After examining the impending eclipses, Sarah forebodingly warned that 1659 would bring with it an “increase and discovery of Witches and Fortune Tellers.” She also tried to distance herself from the more ecstatic women prophets of the era. “Novice lay pulpetiers begin more and more to decline their impudent and audacious publike babblings,” Sarah wrote with exasperation.
Astrology was seen as a legitimate science at the time, practiced by eminent scientists and scholars, and Sarah used this fact to try and gain a certain level of credibility and legitimacy for her predictions and medical advice.
“Although we are accustomed to think of modern astrology as closely allied with mysticism and secret knowledge, Jinner’s … work falls within the intellectual traditions which would develop into the modern scientific method, with its emphasis on unvarying mathematical law, repeatability, and mathematical demonstration,” explained medical historian Alan S. Weber.
In her almanacs, Sarah also takes the opportunity to fight back against men’s proclamations of women’s inferiority. To Aristotle’s assessment that women are just imperfect men, she argues that world leaders like Elizabeth I do not appear to be mere imperfect copies of men. She names several notable women poets, philosophers, and physicians as evidence of women’s equality. Women’s intellectual, philosophical, and medical talents were just as robust as men’s, if not in some cases, more so, she asserted.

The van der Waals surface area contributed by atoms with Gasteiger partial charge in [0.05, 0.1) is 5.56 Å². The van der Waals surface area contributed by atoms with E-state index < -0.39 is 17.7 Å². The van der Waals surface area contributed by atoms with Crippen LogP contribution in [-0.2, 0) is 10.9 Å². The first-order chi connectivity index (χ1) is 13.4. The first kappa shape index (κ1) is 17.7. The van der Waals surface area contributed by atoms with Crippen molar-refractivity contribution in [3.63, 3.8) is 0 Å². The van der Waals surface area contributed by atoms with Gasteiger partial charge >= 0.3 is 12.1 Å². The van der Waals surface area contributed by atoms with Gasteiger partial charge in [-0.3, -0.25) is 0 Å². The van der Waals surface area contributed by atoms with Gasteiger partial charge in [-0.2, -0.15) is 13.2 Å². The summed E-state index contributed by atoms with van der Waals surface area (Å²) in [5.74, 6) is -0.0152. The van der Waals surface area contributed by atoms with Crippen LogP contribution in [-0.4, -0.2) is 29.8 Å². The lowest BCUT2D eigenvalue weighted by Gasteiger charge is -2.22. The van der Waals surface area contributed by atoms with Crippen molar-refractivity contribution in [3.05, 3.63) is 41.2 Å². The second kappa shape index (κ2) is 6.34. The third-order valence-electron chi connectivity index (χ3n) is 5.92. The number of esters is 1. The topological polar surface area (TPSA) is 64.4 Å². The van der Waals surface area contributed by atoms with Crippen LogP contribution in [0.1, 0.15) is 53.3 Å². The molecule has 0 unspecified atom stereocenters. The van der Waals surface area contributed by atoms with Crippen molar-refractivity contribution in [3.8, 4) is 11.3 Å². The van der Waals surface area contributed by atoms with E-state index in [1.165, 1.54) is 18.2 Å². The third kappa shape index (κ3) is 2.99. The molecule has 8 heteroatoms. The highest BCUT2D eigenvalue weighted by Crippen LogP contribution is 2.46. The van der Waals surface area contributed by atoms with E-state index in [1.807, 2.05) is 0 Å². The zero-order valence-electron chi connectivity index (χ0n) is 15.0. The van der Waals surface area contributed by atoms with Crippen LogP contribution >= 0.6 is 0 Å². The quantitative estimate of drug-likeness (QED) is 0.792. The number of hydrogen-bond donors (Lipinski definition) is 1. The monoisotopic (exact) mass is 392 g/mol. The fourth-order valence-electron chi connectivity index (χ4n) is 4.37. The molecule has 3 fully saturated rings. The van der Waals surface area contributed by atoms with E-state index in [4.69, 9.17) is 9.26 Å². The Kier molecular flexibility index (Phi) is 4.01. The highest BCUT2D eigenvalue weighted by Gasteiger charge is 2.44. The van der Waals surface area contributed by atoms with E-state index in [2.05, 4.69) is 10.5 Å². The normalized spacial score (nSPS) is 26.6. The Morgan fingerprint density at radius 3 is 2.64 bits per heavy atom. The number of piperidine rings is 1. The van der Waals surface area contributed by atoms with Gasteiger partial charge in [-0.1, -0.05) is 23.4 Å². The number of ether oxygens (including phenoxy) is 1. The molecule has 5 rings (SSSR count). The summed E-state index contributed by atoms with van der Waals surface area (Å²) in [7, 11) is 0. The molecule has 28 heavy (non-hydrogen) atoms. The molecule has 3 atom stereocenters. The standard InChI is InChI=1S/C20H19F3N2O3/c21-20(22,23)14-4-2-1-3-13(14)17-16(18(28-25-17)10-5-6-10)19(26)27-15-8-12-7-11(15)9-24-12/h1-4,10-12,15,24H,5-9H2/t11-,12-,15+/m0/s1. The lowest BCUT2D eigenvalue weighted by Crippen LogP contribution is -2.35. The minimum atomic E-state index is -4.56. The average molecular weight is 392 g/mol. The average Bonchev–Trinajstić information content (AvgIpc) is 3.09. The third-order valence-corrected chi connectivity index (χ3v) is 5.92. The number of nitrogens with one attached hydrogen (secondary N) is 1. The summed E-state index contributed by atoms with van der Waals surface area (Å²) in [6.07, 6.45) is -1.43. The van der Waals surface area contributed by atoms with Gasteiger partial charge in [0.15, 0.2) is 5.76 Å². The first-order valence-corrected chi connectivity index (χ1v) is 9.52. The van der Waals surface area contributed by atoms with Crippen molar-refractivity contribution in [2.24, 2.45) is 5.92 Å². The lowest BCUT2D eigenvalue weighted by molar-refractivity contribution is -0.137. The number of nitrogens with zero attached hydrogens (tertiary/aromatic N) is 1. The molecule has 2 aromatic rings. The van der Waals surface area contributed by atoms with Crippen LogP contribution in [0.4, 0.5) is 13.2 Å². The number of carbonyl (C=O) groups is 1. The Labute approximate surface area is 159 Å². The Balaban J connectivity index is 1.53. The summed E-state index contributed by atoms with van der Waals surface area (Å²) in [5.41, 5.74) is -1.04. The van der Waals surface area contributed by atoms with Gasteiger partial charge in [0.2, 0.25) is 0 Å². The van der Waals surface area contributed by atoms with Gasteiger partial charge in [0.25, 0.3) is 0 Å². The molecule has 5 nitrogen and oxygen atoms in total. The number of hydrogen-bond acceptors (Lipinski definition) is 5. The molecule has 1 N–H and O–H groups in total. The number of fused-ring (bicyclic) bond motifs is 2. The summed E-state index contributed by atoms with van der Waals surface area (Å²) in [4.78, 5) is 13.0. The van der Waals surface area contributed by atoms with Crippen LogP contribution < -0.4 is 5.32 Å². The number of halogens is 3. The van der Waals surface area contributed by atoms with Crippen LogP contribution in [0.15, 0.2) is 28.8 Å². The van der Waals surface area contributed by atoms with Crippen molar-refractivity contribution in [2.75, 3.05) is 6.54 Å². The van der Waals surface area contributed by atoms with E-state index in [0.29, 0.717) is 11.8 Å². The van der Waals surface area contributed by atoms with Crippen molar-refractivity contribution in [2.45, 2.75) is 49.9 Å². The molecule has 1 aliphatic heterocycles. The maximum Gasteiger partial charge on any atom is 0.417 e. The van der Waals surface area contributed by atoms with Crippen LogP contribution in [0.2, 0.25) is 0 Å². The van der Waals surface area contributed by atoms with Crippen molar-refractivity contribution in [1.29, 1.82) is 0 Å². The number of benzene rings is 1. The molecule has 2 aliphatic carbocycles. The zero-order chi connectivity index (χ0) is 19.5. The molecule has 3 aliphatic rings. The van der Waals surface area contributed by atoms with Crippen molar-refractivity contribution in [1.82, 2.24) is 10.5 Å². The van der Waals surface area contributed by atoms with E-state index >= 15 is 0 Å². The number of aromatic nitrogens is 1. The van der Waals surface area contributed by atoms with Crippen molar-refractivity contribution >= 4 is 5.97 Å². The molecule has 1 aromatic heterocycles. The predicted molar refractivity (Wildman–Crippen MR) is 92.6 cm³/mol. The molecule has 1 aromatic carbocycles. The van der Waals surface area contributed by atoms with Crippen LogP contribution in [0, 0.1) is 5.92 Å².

Sarah’s “note to the reader” in her 1658 almanac:
“You may wonder to see one of our Sex in print especially in the Celestial Sciences: … But, why not Women write, I pray? have they not souls as well as men … Mankind is preserved by woman: many other rare benefits the world reapeth by women, although it is the policy of men, to keep us from education and schooling, wherein we might give testimony of our parts by improvement: we have as good judgement and memory, and I am sure as good fancy as men, if not better. … When, or what Commonwealth was ever better governed than this by the vertuous Queen Elizabeth? I fear me I shall never see the like again, most of your Princes now a dayes, are like Dunces in comparison of her: either they have not the wit, or the honesty that she had. … Why should we suffer our parts to rust? Let us scowre the rust off, by ingenious endeavouring the attaining higher accomplishments.”
Would that all women had such audacity!